Fundoscopy can detect diabetic retinopathy. The exam involves a bright light shined into the eye, allowing an eye doctor to see any potential issues happening in the back of the eye.
Diabetic retinopathy is a common diabetes-related eye complication. To detect it in its earliest stages, eye doctors called ophthalmologists use an eye exam called fundoscopy.
Fundoscopy helps them diagnose and treat early retinopathy, slowing or stopping the progression of diabetic retinopathy and helping prevent vision loss.
This article explains what fundoscopy is and how it works.
Diabetic retinopathy is common in people with diabetes. Around
Fundoscopy, also known as ophthalmoscopy, is a medical test eye doctors use to diagnose retinopathy and other eye issues.
The exam can help eye doctors visualize the retina using an ophthalmoscope, which is no larger than a flashlight. It can diagnose health complications and risks of vision loss in the farthest reaches of the retina and surrounding areas, including the optic disk, choroid, and blood vessels.
There are three kinds of fundoscopies:
- Direct fundoscopy: While you sit in a dark room, your eye doctor shines a bright light through your pupil using an ophthalmoscope. Using this tool, they can see into the fundus of the eye to detect changes and complications.
- Indirect fundoscopy: Your eye doctor opens your eye and shines a bright light into your pupil using an ophthalmoscope strapped to their head. They will look into the fundus of your eye with the light by using a lens held close to your eye. Your eye doctor may also apply pressure to the eye using a small probing device. This type of fundoscopy can detect detached retinas.
- Slit-lamp fundoscopy: For this type, you sit in a chair and lean into an instrument in front of you. You rest your chin and head onto a support to keep your eye steady. Your eye doctor then uses a slit-lamp microscope and a lens in front of your eye to look into the retina. This type of fundoscopy provides greater magnification than an indirect fundoscopy and can also detect a detached retina.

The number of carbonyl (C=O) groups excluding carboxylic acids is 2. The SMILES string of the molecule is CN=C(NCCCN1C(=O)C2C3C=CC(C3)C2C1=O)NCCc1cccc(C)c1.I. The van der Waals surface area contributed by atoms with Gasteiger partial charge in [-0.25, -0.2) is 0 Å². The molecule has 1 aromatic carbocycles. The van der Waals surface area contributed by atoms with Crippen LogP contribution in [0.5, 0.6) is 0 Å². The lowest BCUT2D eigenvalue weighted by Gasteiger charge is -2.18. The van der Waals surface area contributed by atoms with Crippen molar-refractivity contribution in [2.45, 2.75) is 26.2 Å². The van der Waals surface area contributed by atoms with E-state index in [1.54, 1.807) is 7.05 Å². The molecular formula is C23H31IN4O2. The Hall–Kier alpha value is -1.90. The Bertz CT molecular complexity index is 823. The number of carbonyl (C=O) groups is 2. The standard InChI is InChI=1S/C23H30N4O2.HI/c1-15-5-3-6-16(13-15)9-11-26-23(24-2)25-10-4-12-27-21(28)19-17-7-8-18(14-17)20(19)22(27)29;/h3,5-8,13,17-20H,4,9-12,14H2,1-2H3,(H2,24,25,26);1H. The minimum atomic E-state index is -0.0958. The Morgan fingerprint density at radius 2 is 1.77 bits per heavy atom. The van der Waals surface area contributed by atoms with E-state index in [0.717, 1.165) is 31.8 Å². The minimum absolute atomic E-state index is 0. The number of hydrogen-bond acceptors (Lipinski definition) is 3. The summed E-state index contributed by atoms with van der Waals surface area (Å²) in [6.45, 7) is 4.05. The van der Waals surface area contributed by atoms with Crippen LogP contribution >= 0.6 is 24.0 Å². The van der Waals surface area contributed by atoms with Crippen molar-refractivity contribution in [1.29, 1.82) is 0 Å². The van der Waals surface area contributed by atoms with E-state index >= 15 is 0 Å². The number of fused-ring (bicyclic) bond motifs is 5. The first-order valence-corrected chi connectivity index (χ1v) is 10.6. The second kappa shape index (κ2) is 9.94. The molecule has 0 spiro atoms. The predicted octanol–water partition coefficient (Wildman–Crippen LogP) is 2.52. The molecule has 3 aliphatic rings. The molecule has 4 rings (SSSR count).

Fundoscopies are not painful. They’re typically done after the eyes are dilated. The test only takes 5–10 minutes, plus the time for the eye dilation drops to take effect, typically up to 30 minutes. You may be sensitive to light for an hour or two after eye dilation.
Doctors recommend people with diabetes get a complete retina examination every year.
Fundoscopy can diagnose retinopathy and other diseases such as:
Fundoscopy can be used solo or with other diagnostic tools.
When used by a licensed eye doctor, fundoscopes and other eye exam tools can detect diabetes eye complications and retinopathy most of the time.
However, fundoscopies are extremely accurate.
It can detect diabetic retinopathy in its earliest stages, with the potential for timely diagnosis and treatment to stop the condition’s progression.
Furthermore, fundoscopies can detect other eye abnormalities in the asymptomatic stage, making earlier diagnosis and treatment possible.
If you have diabetes, a fundoscopy is a routine part of your annual eye exam.
Visiting your eye doctor regularly can help them monitor changes to your retina. Routine visits allow your doctor to help curb or stop the progression of the earliest stages of diabetic retinopathy, even before symptoms begin.
If your fundoscopy results are abnormal, you may also be experiencing the following symptoms of diabetic retinopathy:
- blurry vision
- fluctuating vision
- floating, dark spots in your vision
- dark or empty areas in your field of vision
- vision loss
Diabetic retinopathy is a common complication of diabetes. A retinopathy fundoscopy is a diagnostic exam that can monitor changes to the retina, the deepest part of your eye.
In people with diabetes, prolonged high blood sugar levels can damage this delicate area of blood vessels.
The exam typically takes 5–10 minutes, plus the time it takes for any eye dilation drops to take effect. The exam can help your eye doctor diagnose diabetic retinopathy before symptoms even develop.